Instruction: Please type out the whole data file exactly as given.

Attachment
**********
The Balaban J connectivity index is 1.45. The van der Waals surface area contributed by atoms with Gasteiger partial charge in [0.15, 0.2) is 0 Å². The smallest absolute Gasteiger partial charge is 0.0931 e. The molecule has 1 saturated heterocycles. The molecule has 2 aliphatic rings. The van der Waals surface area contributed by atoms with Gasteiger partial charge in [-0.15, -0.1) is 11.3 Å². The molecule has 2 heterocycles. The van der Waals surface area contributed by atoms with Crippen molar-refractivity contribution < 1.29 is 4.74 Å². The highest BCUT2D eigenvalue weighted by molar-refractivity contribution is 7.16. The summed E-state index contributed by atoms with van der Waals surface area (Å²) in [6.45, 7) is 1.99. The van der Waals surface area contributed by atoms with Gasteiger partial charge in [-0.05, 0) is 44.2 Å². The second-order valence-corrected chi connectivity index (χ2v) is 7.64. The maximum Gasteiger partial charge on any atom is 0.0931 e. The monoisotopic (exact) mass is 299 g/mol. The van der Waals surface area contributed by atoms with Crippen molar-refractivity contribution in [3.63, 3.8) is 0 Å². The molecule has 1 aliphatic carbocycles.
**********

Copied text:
The Balaban J connectivity index is 1.45. The van der Waals surface area contributed by atoms with Gasteiger partial charge in [0.15, 0.2) is 0 Å². The smallest absolute Gasteiger partial charge is 0.0931 e. The molecule has 1 saturated heterocycles. The molecule has 2 aliphatic rings. The van der Waals surface area contributed by atoms with Gasteiger partial charge in [-0.15, -0.1) is 11.3 Å². The molecule has 2 heterocycles. The van der Waals surface area contributed by atoms with Crippen molar-refractivity contribution < 1.29 is 4.74 Å². The highest BCUT2D eigenvalue weighted by molar-refractivity contribution is 7.16. The summed E-state index contributed by atoms with van der Waals surface area (Å²) in [6.45, 7) is 1.99. The van der Waals surface area contributed by atoms with Gasteiger partial charge in [-0.05, 0) is 44.2 Å². The second-order valence-corrected chi connectivity index (χ2v) is 7.64. The maximum Gasteiger partial charge on any atom is 0.0931 e. The monoisotopic (exact) mass is 299 g/mol. The van der Waals surface area contributed by atoms with Crippen molar-refractivity contribution in [3.63, 3.8) is 0 Å². The molecule has 1 aliphatic carbocycles.